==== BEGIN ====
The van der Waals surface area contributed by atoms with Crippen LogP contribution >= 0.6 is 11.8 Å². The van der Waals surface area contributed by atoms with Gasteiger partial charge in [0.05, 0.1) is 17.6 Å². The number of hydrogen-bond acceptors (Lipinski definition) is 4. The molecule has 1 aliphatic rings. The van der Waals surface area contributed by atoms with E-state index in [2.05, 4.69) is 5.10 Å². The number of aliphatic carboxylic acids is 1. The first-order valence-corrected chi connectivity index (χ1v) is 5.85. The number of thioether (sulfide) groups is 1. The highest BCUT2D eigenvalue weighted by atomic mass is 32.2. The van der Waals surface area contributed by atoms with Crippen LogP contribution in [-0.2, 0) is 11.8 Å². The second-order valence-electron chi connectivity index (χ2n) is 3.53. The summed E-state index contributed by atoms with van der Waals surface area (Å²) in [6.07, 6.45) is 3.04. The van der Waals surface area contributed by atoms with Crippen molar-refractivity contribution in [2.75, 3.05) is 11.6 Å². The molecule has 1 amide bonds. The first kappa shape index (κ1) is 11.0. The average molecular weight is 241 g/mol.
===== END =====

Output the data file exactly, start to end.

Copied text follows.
The van der Waals surface area contributed by atoms with Crippen LogP contribution >= 0.6 is 11.8 Å². The van der Waals surface area contributed by atoms with Gasteiger partial charge in [0.05, 0.1) is 17.6 Å². The number of hydrogen-bond acceptors (Lipinski definition) is 4. The molecule has 1 aliphatic rings. The van der Waals surface area contributed by atoms with E-state index in [2.05, 4.69) is 5.10 Å². The number of aliphatic carboxylic acids is 1. The first-order valence-corrected chi connectivity index (χ1v) is 5.85. The number of thioether (sulfide) groups is 1. The highest BCUT2D eigenvalue weighted by atomic mass is 32.2. The van der Waals surface area contributed by atoms with Crippen LogP contribution in [-0.2, 0) is 11.8 Å². The second-order valence-electron chi connectivity index (χ2n) is 3.53. The summed E-state index contributed by atoms with van der Waals surface area (Å²) in [6.07, 6.45) is 3.04. The van der Waals surface area contributed by atoms with Crippen molar-refractivity contribution in [2.75, 3.05) is 11.6 Å². The molecule has 1 amide bonds. The first kappa shape index (κ1) is 11.0. The average molecular weight is 241 g/mol.